Traditional firewalls and Next Generation firewalls

Traditional and Next Generation (NGFW) Firewalls Explained

Sometimes it seems like malware and dangers on the Internet progress even faster than benefits and new applications. Trying to keep pace defending against these issues is one of the primary functions of a firewall. Selecting the right firewall to meet your cybersecurity needs is critical, as is knowing the difference between traditional and next generation firewalls. The name “firewall” comes from a construction term for an impregnable barrier within a structure intended to retard or prevent a fire from overtaking crucial areas, not unlike an airlock in a submarine or space vessel.

Traditional firewalls

A firewall, traditional or next generation, acts as a filter of incoming and outgoing information in a network. Traditional firewalls can either regard or disregard states. If the traditional firewall doesn’t discern between states, it will literally check every single packet of information that passes it, in either direction, according to a prescribed set of rules. When a traditional firewall does monitor states, it not only checks the packets, but also where they are in their lifetime: beginning, active use, or end.  Traditional firewalls are, however, inherently limited to assessing layers two through four.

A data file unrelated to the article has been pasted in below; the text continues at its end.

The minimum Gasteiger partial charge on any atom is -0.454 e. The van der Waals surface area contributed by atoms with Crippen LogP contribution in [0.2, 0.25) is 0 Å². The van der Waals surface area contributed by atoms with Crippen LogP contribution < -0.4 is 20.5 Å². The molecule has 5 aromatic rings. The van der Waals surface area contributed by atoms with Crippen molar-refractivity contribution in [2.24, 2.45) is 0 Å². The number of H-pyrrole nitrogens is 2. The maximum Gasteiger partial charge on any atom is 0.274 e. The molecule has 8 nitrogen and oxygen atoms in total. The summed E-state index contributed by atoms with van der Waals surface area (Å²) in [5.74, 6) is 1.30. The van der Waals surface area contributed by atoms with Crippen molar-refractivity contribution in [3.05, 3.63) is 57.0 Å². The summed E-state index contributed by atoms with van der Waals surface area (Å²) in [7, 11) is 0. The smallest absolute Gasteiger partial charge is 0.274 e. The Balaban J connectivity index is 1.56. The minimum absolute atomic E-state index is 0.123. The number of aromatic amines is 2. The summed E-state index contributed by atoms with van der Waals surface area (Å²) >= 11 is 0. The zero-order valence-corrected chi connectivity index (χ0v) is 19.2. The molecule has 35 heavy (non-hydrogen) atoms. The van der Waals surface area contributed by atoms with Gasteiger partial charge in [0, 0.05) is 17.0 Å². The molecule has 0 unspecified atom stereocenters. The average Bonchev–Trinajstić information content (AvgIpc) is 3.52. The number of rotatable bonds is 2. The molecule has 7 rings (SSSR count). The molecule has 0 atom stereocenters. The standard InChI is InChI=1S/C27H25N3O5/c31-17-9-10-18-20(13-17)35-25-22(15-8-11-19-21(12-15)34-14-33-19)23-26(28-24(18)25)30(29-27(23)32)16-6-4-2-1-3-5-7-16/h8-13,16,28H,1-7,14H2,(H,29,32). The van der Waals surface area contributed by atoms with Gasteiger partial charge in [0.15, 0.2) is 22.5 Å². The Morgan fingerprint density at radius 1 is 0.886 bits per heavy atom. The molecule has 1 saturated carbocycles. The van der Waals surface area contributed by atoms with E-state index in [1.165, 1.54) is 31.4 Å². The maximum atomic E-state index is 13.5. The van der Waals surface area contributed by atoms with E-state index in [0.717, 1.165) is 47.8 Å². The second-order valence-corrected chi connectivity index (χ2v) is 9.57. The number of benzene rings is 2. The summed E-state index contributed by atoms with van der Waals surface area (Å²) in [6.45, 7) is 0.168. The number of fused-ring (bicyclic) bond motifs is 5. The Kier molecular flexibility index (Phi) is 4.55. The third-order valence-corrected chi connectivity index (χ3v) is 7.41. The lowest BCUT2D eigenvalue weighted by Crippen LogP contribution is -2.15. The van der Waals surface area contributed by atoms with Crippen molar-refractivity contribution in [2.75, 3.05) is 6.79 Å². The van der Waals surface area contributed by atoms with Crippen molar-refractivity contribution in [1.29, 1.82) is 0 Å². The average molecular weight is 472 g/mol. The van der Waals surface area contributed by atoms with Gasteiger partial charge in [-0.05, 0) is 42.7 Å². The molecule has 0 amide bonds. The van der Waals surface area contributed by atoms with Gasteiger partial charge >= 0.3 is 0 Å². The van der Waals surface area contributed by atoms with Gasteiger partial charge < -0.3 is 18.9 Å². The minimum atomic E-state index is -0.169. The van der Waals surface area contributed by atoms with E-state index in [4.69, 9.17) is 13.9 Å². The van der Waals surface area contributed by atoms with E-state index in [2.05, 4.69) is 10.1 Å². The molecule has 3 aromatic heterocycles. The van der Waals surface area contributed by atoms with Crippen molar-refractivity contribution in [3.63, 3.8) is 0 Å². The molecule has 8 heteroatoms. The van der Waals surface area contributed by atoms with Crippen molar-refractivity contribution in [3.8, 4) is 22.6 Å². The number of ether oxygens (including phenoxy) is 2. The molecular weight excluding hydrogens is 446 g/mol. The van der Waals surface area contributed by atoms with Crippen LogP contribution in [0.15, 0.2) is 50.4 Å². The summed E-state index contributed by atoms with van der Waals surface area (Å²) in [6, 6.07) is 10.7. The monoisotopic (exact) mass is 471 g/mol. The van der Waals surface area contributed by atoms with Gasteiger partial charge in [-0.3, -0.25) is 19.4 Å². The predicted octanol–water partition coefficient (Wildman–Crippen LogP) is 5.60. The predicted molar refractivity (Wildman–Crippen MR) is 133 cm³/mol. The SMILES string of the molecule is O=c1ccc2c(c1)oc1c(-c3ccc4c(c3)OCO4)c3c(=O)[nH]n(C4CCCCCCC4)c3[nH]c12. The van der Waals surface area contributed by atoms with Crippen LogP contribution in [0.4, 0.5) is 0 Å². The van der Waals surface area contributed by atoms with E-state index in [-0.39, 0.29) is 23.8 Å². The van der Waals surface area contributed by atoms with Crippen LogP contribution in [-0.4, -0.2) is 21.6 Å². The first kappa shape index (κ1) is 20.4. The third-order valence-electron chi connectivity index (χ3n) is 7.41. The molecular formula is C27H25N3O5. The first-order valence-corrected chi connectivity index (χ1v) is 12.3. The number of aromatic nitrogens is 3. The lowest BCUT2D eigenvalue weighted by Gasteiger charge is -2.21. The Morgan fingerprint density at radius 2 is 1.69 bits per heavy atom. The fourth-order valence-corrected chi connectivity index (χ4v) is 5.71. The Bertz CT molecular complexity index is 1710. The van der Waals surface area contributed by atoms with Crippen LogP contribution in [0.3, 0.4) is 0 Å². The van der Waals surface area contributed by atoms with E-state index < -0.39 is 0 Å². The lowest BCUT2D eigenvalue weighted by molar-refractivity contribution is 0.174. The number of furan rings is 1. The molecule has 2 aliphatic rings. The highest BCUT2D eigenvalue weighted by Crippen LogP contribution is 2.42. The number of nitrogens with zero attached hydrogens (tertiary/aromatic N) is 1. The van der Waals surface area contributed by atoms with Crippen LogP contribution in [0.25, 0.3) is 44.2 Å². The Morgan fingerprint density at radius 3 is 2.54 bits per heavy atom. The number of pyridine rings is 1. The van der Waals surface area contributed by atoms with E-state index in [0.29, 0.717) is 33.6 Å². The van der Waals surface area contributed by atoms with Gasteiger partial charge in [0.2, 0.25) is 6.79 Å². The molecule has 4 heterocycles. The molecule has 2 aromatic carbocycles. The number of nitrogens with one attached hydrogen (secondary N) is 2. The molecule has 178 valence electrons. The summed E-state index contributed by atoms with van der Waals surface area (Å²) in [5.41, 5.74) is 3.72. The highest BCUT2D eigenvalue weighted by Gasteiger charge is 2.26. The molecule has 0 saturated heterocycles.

Next Generation Firewalls (NGFW)

The advances made in NGFW, from traditional firewalls, are myriad. The first addresses a major flaw in TFW, offering inspection of layers two through seven. As a result, the administrator has more granular control over policies. Another major difference is application awareness. Instead of relying on preset links between applications and ports, the NGFW makes no assumptions and checks all traffic. This closes a major loophole that had previously allowed some malware to slip through. The way in which NGFW assess the identity of the data packets is also different from TFW, relying on Active Directory or LDAP. This is an improvement on previous iterations that made it more challenging or impossible to differentiate between various user’s permissions and access. NGFW also employs a fully integrated intrusion protection system, whereas TFWs utilized a discrete appliance. Finally, NGFW also gives users the option of using either bridged (also known as transparent) or routed modes, allowing them to interact with sites that still employ TFW.

What about Web Application Firewalls?

Despite having the same name, web application firewalls (WAF) have an entirely different use than a traditional or NGFW. WAF is used to prevent coding errors from becoming critical or disrupting services. They don’t do any monitoring of traffic or packets, either incoming or outgoing. They don’t prevent or detect malware, and they can’t limit what sites users visit, for safety or propriety.  Unless you know specifically that you need a WAF, having one doesn’t increase the general or specific protection of your physical or cloud-based server.

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